Effective sharing of health records, maintaining privacy: a practical schema.

Neame R - Online J Public Health Inform (2013)

Steps involved in care/ event encounter
© Copyright Policy - open-access
Related In: Results  -  Collection

License
Show All Figures
getmorefigures.php?uid=PMC3733761&req=5

f1: Steps involved in care/ event encounter
Bottom Line: For ease of retrieval patients must hold an index of care events, records and web locations (plus any associated information for each such as encryption keys, context etc.).The third part of the solution is to process the content of the stored records such that there is a 'plain English' copy, as well as an electronic copy which is coded and marked up using XML tags for each data element to signify 'type' (e.g. administrative, financial, operational, clinical etc.) and sub-types (e.g. diagnosis, medication, procedure, investigation result etc.).This ensures that the recipient can always read the data using a basic browser, but can readily manipulate and re-arrange the data for display and storage if they have a more sophisticated installation.

View Article: PubMed Central - PubMed

Affiliation: University of Queensland St Lucia Campus, Brisbane QLD Australia.

ABSTRACT
A principal goal of computerisation of medical records is to join up care services for patients, so that their records can follow them wherever they go and thereby reduce delays, duplications, risks and errors, and costs. Healthcare records are increasingly being stored electronically, which has created the necessary conditions for them to be readily sharable. However simply driving the implementation of electronic medical records is not sufficient, as recent developments have demonstrated (1): there remain significant obstacles. The three main obstacles relate to (a) record accessibility (knowing where event records are and being able to access them), (b) maintaining privacy (ensuring that only those authorised by the patient can access and extract meaning from the records) and (c) assuring the functionality of the shared information (ensuring that the records can be shared non-proprietorially across platforms without loss of meaning, and that their authenticity and trustworthiness are demonstrable). These constitute a set of issues that need new thinking, since existing systems are struggling to deliver them. The solution to this puzzle lies in three main parts. Clearly there is only one environment suited to such widespread sharing, which is the World Wide Web, so this is the communications basis. Part one requires that a sharable synoptic record is created for each care event and stored in standard web-format and in readily accessible locations, on 'the web' or in 'the cloud'. To maintain privacy these publicly-accessible records must be suitably protected either stripped of identifiers (names, addresses, dates, places etc.) and/or encrypted: either way the record must be tagged with a tag that means nothing to anyone, but serves to identify and authenticate a specific record when retrieved. For ease of retrieval patients must hold an index of care events, records and web locations (plus any associated information for each such as encryption keys, context etc.). For added security, as well as for trustworthiness, a method of verifying authenticity, integrity and authorship is required, which can be provided using a public key infrastructure (PKI) for cryptography (2). The second part of the solution is to give control over record access and sharing to the patient (or their identified representative), enabling them to authorise access by providing the index and access keys to their records. This can be done using a token (fe.g. smart card) or a secure online index which holds these details: this serves to relieve the formal record keeper of responsibility for external access control and privacy (internal access control and privacy can remain an institutional responsibility). The third part of the solution is to process the content of the stored records such that there is a 'plain English' copy, as well as an electronic copy which is coded and marked up using XML tags for each data element to signify 'type' (e.g. administrative, financial, operational, clinical etc.) and sub-types (e.g. diagnosis, medication, procedure, investigation result etc.). This ensures that the recipient can always read the data using a basic browser, but can readily manipulate and re-arrange the data for display and storage if they have a more sophisticated installation.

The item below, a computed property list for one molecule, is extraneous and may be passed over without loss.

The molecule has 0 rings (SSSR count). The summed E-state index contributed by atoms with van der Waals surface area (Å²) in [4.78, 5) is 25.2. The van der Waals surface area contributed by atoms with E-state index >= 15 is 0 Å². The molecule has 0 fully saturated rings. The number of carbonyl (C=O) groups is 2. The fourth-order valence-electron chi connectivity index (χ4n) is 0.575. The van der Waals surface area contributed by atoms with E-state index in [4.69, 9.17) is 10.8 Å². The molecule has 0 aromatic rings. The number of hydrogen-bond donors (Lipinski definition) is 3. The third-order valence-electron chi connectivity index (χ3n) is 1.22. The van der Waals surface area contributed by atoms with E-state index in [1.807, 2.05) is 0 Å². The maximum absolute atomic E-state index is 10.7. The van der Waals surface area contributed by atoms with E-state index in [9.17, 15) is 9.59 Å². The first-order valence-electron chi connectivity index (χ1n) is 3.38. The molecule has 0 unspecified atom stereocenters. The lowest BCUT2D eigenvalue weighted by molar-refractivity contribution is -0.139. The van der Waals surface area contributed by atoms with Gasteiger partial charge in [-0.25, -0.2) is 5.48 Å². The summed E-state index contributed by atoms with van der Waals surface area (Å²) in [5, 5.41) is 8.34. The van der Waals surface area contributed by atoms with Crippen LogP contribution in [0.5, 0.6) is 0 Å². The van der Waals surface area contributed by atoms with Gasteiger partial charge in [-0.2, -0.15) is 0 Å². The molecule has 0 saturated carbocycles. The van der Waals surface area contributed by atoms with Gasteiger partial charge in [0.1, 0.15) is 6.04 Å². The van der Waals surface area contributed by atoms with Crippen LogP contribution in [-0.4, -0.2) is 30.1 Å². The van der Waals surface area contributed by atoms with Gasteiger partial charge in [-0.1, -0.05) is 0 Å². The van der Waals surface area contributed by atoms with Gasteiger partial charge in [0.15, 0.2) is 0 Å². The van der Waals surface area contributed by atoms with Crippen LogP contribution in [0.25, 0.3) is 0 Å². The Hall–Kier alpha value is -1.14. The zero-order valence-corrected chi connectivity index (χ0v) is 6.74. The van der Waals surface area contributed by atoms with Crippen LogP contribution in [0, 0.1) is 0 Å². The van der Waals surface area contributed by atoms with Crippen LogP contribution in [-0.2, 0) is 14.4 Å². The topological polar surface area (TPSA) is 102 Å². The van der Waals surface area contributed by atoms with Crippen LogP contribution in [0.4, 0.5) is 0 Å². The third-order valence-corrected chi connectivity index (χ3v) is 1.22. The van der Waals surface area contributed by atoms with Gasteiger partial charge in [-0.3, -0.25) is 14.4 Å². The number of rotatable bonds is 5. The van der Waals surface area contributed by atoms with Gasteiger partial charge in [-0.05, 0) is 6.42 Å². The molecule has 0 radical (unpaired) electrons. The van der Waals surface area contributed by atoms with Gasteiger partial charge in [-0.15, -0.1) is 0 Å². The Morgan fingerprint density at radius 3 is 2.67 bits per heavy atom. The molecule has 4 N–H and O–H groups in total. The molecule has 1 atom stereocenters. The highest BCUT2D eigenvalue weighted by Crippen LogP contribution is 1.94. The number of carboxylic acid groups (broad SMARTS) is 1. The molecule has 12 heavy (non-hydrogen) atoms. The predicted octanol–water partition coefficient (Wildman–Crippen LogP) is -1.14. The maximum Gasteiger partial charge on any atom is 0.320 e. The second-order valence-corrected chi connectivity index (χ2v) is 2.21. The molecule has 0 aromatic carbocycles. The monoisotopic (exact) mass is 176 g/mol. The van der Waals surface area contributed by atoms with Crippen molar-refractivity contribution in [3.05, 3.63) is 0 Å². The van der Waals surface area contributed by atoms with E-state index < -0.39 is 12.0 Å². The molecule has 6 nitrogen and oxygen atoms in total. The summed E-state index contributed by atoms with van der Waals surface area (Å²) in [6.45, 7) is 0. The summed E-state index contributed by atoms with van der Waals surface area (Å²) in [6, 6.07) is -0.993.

No MeSH data available.


Related in: MedlinePlus